The “green” in Green Revolution didn’t didn’t have the same meaning of how we generally think of the term “green” now- as being organic. Indian farmers were persuaded to abandon their old ways of farming, and to adapt and practice the “American” way of farming. They were told to stop growing their traditional breeds and techniques of farming, and to switch to using chemical fertilizer instead of cow manure. They were told that if they switched to these new ways of farming, and used chemicals and high-yield seeds, they would have a surplus of flourishing crops. All this was pretty much true, and a great success, for a couple decades at least.

In the beginning of the Green Revolution, the US sent money and technological support to India to get them started. India’s government also helped out their farmers in the beginning, they gave them low-cost chemicals and fertilizers, seeds, and they even paid them. Truly, it helped India. India was no longer relying solely on importing goods, they produced enough crops not only for their own country, but they also created revenue by exporting their crops to other nations. According to Daniel Zwerdling’s article, “Villages like Chotia Khurd were harvesting three to four times as much grain per acre as they did before.” Many of the farmers and the local government were swimming in money. They were now able to take out loans to buy luxury items that they couldn’t necessarily afford before. They bought cell phones, paved their roads, remodeled their once-mud houses, and more. However, the farmers and government now claim that this era of such luxury is over; the Green Revolution farming techniques and system is coming to a major halt.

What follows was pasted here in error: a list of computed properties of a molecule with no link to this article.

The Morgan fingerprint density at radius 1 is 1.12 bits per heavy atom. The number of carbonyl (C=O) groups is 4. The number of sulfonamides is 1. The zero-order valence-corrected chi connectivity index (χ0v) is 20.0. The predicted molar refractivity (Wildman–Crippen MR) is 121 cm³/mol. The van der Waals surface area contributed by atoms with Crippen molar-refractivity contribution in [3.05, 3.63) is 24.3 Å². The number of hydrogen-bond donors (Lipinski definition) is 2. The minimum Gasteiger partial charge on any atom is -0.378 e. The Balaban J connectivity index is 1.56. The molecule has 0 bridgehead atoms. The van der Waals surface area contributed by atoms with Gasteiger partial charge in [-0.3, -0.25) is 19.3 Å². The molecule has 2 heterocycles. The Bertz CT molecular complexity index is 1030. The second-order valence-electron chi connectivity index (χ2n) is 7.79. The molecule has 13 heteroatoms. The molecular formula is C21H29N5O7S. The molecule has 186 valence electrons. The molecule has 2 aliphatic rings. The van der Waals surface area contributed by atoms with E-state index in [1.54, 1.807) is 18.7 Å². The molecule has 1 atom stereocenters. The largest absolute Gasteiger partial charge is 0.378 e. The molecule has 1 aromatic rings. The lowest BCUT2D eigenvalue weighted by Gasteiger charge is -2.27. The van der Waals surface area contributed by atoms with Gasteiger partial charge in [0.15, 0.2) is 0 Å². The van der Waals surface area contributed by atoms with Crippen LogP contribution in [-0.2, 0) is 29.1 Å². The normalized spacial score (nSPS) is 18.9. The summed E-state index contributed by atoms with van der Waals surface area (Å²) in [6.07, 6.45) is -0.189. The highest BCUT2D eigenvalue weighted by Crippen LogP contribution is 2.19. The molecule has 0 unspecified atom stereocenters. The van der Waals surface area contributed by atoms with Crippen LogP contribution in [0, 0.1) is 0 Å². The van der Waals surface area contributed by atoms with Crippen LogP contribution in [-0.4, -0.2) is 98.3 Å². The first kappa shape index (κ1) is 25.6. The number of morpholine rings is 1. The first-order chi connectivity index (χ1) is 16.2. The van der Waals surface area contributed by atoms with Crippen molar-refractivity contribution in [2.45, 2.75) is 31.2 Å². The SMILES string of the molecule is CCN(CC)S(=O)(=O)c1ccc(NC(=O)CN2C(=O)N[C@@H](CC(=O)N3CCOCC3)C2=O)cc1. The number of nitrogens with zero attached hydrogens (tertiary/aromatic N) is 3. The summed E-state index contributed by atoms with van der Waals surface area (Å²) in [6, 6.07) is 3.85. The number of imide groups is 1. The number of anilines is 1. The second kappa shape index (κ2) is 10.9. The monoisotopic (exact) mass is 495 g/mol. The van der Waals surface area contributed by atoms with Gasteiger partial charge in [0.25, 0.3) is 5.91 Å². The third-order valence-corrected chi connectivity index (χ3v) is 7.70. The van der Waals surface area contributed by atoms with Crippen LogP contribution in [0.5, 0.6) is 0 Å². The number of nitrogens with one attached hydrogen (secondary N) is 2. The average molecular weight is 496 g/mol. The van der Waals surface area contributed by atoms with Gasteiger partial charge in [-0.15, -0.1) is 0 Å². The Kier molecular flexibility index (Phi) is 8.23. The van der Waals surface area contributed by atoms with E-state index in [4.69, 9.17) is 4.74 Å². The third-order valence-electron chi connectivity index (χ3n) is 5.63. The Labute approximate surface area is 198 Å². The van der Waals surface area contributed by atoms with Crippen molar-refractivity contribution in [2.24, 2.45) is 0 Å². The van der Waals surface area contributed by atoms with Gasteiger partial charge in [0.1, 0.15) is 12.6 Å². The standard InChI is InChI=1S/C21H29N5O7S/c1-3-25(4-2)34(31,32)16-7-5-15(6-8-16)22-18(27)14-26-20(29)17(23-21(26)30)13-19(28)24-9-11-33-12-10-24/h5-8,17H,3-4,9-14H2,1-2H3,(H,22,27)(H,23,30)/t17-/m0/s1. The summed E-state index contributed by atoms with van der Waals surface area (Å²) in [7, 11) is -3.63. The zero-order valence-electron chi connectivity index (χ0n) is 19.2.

In villages in India, on the surface, everything seems to be fine, however, there are flaws in the system. When the Green Revolution first started, there was not sufficient rainfall for the crops. As a result, they had to tap into the underground water table. At first it was fine, but after constant removal of water from the water table, it started to get very low. The water table is a slow system, and the water you remove doesn’t get replaced very fast; it takes many years. So, after years of relying heavily on the water table for their source of water, the consequences were creeping up on them.

“They hired drilling companies to dig wells, and they started pumping groundwater onto the fields.” Sandeep Singh, a young Sikh farmer says he “has been forced to hire the drilling company again, because the groundwater under his fields has been sinking as much as three feet every year.” Farmers have had to deepen their wells every couple of years, because the water table kept dropping. Kalkat, the director of the Punjab State Farmers Commission, states that , “‘Farmers are committing a kind of suicide… It’s like a suicide in masse.’” Apparently the farmers weren’t surprised when environmentalists warned them that the Green Revolution was heading downhill fast.

The constant use of groundwater and not freshwater as the main source for the crops had its consequences. At the edge of the fields, a white substance would be apparent that spread across the soil. This substance was salt residue, which often poisons the crops, making it hard for the crops to absorb needed nutrients from the soil. These intense farming methods of constantly drilling into the underground water supply and using pesticides is destroying and poisoning the soil. “The high-yield crops gobble up nutrients like nitrogen, phosphorous, iron and manganese, making the soil anemic”(Daniel Zwerdling). The farmers claim that they we needing to use three times as much fertilizer than they did before, to produce the same amount of crops.